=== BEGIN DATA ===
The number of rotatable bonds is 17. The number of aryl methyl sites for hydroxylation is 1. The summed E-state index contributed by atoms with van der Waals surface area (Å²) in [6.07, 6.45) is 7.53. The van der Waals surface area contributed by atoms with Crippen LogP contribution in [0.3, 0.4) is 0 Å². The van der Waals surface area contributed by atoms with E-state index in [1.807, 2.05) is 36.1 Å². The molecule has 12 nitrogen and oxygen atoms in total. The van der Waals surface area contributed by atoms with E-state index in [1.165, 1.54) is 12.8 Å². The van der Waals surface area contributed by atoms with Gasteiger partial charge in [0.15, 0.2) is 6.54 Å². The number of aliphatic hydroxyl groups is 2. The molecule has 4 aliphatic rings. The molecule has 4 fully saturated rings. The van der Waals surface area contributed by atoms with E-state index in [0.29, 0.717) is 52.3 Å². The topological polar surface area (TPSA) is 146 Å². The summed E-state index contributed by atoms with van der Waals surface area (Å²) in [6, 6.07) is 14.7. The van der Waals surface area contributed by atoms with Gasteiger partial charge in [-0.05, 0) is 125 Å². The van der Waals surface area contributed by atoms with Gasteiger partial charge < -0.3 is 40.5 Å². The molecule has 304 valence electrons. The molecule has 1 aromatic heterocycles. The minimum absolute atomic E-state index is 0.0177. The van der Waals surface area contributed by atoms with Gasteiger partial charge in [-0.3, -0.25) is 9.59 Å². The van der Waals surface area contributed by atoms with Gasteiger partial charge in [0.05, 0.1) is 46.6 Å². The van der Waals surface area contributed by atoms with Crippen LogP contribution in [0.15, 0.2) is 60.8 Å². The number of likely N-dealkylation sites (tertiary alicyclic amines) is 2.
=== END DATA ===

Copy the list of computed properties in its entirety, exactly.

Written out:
The number of rotatable bonds is 17. The number of aryl methyl sites for hydroxylation is 1. The summed E-state index contributed by atoms with van der Waals surface area (Å²) in [6.07, 6.45) is 7.53. The van der Waals surface area contributed by atoms with Crippen LogP contribution in [0.3, 0.4) is 0 Å². The van der Waals surface area contributed by atoms with E-state index in [1.807, 2.05) is 36.1 Å². The molecule has 12 nitrogen and oxygen atoms in total. The van der Waals surface area contributed by atoms with E-state index in [1.165, 1.54) is 12.8 Å². The van der Waals surface area contributed by atoms with Gasteiger partial charge in [0.15, 0.2) is 6.54 Å². The number of aliphatic hydroxyl groups is 2. The molecule has 4 aliphatic rings. The molecule has 4 fully saturated rings. The van der Waals surface area contributed by atoms with E-state index in [0.29, 0.717) is 52.3 Å². The topological polar surface area (TPSA) is 146 Å². The summed E-state index contributed by atoms with van der Waals surface area (Å²) in [6, 6.07) is 14.7. The van der Waals surface area contributed by atoms with Gasteiger partial charge in [-0.05, 0) is 125 Å². The van der Waals surface area contributed by atoms with Gasteiger partial charge < -0.3 is 40.5 Å². The molecule has 304 valence electrons. The molecule has 1 aromatic heterocycles. The minimum absolute atomic E-state index is 0.0177. The van der Waals surface area contributed by atoms with Gasteiger partial charge in [-0.3, -0.25) is 9.59 Å². The van der Waals surface area contributed by atoms with Gasteiger partial charge in [0.05, 0.1) is 46.6 Å². The van der Waals surface area contributed by atoms with Crippen LogP contribution in [0.15, 0.2) is 60.8 Å². The number of likely N-dealkylation sites (tertiary alicyclic amines) is 2.